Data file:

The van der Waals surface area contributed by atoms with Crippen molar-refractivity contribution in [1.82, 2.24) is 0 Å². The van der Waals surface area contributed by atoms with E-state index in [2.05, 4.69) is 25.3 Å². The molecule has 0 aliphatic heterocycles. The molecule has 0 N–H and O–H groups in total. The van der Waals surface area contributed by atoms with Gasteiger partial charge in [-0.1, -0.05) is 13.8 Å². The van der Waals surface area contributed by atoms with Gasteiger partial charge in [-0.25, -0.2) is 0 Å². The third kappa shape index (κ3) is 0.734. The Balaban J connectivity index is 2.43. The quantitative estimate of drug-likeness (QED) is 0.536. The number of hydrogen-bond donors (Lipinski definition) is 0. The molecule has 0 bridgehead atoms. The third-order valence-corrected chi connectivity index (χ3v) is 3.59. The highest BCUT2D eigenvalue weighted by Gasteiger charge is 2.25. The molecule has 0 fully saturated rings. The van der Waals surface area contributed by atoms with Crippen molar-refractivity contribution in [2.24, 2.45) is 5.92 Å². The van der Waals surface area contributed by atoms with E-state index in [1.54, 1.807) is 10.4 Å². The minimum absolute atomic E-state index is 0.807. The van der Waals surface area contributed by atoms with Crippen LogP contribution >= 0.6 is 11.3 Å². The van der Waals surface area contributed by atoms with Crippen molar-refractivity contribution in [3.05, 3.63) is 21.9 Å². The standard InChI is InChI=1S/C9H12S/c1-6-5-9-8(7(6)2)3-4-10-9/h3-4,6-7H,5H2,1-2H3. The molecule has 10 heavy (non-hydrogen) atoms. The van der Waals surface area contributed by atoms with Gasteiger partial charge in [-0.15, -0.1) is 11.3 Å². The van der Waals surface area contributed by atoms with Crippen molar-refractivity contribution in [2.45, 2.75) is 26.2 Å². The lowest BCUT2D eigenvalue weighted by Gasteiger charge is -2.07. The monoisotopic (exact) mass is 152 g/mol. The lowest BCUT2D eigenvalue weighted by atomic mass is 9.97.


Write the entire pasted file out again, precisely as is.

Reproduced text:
The van der Waals surface area contributed by atoms with Crippen molar-refractivity contribution in [1.82, 2.24) is 0 Å². The van der Waals surface area contributed by atoms with E-state index in [2.05, 4.69) is 25.3 Å². The molecule has 0 aliphatic heterocycles. The molecule has 0 N–H and O–H groups in total. The van der Waals surface area contributed by atoms with Gasteiger partial charge in [-0.1, -0.05) is 13.8 Å². The van der Waals surface area contributed by atoms with Gasteiger partial charge in [-0.25, -0.2) is 0 Å². The third kappa shape index (κ3) is 0.734. The Balaban J connectivity index is 2.43. The quantitative estimate of drug-likeness (QED) is 0.536. The number of hydrogen-bond donors (Lipinski definition) is 0. The molecule has 0 bridgehead atoms. The third-order valence-corrected chi connectivity index (χ3v) is 3.59. The highest BCUT2D eigenvalue weighted by Gasteiger charge is 2.25. The molecule has 0 fully saturated rings. The van der Waals surface area contributed by atoms with Crippen molar-refractivity contribution in [2.24, 2.45) is 5.92 Å². The van der Waals surface area contributed by atoms with E-state index in [1.54, 1.807) is 10.4 Å². The minimum absolute atomic E-state index is 0.807. The van der Waals surface area contributed by atoms with Crippen LogP contribution >= 0.6 is 11.3 Å². The van der Waals surface area contributed by atoms with Crippen molar-refractivity contribution in [3.05, 3.63) is 21.9 Å². The standard InChI is InChI=1S/C9H12S/c1-6-5-9-8(7(6)2)3-4-10-9/h3-4,6-7H,5H2,1-2H3. The molecule has 10 heavy (non-hydrogen) atoms. The van der Waals surface area contributed by atoms with Gasteiger partial charge in [-0.15, -0.1) is 11.3 Å². The van der Waals surface area contributed by atoms with Crippen molar-refractivity contribution in [2.45, 2.75) is 26.2 Å². The lowest BCUT2D eigenvalue weighted by Gasteiger charge is -2.07. The monoisotopic (exact) mass is 152 g/mol. The lowest BCUT2D eigenvalue weighted by atomic mass is 9.97.